In one of his previous columns for The Great Outdoors, Ed said he’s never go wild swimming again. But canyoning doesn’t count, right?
There’s a gag that crops up a lot in TV sitcoms. You don’t see it as much as you used to because it became somewhat overused but it was particularly common through the seventies and eighties. It was a very simple sight gag known as a “cut-to gag” or “refusal cut”, which involves a character vehemently insisting that there is no way in hell they’d ever do something, immediately followed by them doing the thing they insisted they’d never do. For example…
Dave: “You’d never see me wearing anything that wasn’t the height of fashion.”
Cut to: DAVE DRESSED AS A CHICKEN HANDING OUT FLYERS OUTSIDE A RESTAURANT
Brian: “If you think I’m going to go bungee jumping dressed as a ballerina, you’ve got another thing coming.”
Cut to: BRIAN DANGLING FROM A CRANE WEARING A TUTU
In America it’s known as a Gilligan Cut because it was used so often on the sitcom Gilligan’s Island. The reason I bring it up is that, while I try to be relatively original in my comedy and not rely too much on hackneyed old jokes, I appear to have actually done a Gilligan Cut with my latest two articles. Having been swimming in near zero temperatures in Red Tarn, I concluded my last piece for TGO by saying that wild swimming is the sort of thing everyone should try once but that if you’re as bad a swimmer as I am, you may find once is enough.
Cut to: ED, IN A WETSUIT, SWIMMING ALONG A RIVER IN SCOTLAND.
My life has become a bad sitcom.
I have come to Vertical Descents’ base at Inchree falls near Fort William to experience the pleasure (and pain) of canyoning. Canyoning is a catch-all term for all the mucking about you can do in a river gorge. Swimming, climbing, diving, abseiling and more. Obviously, as with wild swimming, it’s the sort of thing you can just do anywhere you like on your own, but is much safer with the aid of a guide.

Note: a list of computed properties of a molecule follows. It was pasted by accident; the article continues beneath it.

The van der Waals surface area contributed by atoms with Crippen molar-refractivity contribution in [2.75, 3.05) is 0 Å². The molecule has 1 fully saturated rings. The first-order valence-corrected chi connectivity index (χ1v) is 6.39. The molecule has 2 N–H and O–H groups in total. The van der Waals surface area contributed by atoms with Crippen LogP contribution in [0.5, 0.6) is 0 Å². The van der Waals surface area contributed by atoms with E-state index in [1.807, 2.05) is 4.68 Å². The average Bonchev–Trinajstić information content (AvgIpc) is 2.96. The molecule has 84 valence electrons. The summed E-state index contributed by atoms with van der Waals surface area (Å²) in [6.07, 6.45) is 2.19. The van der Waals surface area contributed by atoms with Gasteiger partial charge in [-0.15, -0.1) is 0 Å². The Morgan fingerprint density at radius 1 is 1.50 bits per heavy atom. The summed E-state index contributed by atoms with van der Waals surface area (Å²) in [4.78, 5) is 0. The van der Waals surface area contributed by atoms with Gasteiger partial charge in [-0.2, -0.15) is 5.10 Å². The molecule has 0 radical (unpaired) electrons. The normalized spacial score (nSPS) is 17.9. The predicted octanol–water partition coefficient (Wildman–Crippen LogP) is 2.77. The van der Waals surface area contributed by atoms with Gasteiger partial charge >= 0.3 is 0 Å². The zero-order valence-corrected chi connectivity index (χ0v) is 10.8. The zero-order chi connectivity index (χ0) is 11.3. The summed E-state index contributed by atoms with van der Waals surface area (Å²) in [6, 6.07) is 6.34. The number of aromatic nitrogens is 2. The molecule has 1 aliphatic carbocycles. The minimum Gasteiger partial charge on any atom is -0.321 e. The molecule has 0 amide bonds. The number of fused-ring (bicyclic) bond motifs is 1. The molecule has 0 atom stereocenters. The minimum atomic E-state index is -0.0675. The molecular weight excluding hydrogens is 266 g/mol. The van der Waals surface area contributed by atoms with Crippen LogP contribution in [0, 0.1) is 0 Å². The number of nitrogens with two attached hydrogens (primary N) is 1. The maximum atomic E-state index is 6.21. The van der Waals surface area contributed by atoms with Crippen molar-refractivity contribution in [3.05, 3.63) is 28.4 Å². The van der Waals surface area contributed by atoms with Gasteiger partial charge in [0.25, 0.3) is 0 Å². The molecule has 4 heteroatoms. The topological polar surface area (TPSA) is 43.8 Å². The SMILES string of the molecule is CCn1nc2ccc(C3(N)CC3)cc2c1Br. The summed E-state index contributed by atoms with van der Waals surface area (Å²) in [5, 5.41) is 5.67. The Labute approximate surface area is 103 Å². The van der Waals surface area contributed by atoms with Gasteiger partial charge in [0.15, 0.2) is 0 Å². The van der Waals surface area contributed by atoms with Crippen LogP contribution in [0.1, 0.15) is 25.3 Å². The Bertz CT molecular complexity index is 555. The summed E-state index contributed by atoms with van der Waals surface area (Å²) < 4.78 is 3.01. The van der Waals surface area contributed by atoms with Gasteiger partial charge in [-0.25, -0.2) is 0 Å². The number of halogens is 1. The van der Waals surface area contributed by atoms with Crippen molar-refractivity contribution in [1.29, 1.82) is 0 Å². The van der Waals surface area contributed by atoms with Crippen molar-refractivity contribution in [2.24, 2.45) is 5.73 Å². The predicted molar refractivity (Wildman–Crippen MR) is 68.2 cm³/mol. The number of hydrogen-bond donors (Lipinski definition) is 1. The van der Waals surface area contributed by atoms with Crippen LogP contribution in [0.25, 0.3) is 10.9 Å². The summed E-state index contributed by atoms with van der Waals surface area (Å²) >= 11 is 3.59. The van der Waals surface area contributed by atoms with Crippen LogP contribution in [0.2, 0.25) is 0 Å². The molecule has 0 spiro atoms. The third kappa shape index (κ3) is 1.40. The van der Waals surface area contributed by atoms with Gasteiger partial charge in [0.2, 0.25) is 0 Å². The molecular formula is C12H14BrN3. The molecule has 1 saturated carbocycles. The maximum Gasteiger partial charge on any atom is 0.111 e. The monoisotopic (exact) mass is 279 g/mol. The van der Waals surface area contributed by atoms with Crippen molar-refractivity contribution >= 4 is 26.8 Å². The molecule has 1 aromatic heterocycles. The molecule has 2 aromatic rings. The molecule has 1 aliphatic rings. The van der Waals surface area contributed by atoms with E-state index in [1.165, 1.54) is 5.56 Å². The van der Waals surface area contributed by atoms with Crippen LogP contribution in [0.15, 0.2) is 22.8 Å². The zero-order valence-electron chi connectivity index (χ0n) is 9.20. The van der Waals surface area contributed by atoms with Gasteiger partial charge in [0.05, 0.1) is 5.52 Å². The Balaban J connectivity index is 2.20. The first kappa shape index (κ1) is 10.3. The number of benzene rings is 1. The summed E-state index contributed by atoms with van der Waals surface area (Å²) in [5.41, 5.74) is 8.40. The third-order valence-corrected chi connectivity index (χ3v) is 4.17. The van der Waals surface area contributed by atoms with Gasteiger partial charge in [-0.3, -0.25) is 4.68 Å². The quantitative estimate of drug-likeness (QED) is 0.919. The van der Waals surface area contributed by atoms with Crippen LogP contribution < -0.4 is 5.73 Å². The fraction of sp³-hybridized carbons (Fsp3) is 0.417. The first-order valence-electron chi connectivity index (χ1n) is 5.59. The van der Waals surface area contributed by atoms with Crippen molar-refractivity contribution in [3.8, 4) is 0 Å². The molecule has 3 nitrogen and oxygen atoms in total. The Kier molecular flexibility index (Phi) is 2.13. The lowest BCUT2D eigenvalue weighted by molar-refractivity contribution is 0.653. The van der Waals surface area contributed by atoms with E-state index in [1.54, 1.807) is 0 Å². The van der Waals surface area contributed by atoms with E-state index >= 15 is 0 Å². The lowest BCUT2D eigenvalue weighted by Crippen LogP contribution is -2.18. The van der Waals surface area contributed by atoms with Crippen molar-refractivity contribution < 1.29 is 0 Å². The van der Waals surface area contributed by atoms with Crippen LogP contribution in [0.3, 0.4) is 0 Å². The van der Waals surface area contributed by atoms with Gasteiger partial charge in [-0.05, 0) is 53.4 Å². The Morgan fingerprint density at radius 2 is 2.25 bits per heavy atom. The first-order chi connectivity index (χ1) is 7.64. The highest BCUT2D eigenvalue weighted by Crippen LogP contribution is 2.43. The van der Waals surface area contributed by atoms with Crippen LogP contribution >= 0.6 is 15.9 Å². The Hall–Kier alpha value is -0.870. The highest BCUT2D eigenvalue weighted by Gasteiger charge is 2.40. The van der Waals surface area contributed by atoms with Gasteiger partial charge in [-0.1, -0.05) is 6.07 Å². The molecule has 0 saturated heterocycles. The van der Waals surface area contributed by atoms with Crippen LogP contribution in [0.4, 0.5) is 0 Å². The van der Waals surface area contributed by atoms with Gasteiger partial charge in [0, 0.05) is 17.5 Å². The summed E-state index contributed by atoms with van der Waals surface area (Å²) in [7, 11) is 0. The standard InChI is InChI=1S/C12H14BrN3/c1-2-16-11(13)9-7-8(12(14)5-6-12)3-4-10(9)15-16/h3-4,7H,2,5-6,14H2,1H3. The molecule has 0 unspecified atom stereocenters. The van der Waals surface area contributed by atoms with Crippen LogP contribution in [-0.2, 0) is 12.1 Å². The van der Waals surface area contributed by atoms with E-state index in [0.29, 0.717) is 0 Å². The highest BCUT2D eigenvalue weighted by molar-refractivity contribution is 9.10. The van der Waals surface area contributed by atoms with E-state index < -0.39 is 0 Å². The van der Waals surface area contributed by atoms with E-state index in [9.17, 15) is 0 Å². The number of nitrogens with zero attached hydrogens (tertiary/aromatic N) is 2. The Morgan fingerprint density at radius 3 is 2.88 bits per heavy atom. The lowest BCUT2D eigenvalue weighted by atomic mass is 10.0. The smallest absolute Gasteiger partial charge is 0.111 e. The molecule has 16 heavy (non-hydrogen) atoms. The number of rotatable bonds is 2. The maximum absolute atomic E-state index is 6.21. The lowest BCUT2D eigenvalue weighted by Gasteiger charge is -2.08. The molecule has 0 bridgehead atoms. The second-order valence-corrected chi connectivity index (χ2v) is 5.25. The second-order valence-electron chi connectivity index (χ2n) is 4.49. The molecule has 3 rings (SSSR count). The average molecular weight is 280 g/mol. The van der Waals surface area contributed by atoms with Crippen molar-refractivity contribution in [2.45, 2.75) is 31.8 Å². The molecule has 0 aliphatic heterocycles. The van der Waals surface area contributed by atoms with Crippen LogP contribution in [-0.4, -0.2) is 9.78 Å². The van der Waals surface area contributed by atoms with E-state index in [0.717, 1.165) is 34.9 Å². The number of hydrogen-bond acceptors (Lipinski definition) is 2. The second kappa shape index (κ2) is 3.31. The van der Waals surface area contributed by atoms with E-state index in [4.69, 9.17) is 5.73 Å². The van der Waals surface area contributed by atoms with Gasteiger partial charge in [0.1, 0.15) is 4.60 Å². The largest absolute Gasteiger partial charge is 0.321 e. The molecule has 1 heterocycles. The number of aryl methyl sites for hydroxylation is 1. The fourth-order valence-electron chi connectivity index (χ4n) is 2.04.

Our guide for the day is Daryl, an enthusiastic and garrulous ex-military bloke with an enthusiastic and garrulous ex-military sense of humour. He starts by getting us all kitted out in wetsuits, life jackets, harnesses and helmets before marching us up the hill to waterfalls we’re going to be stoating about in. As with all group activities, there’s a certain amount of hanging about and waiver signing before the fun can begin. My group consists of a father and son who have just been sea kayaking for a few days and are rounding off their Scottish trip with one last blast, and a stag do consisting of three brothers. We all gather around Daryl as he talks us through a few safety instructions regarding how to position your body when sliding down a chute and when jumping from a height. The main thrust of the safety talk is: don’t jump into anything unless I say so.
Safety talk done, we head down to the river and hook ourselves onto the via ferrata that runs through a lot of the course. At first it feels quite restrictive and at times feels like overkill to have to clip into, but with a group activity like this, where you’re often dealing with total novices, it’s a necessary evil. To begin with, the day feels like it’s all going to be very tame, but very soon it all becomes challenging – even for somebody who has a fair amount of scrambling and climbing under his belt. After breaking us in with a gentle dip and some easy climbing, Daryl is telling us to jump into a pool next to a thundering waterfall that I wouldn’t dream of going near if it wasn’t for Daryl’s insistence that it was safe.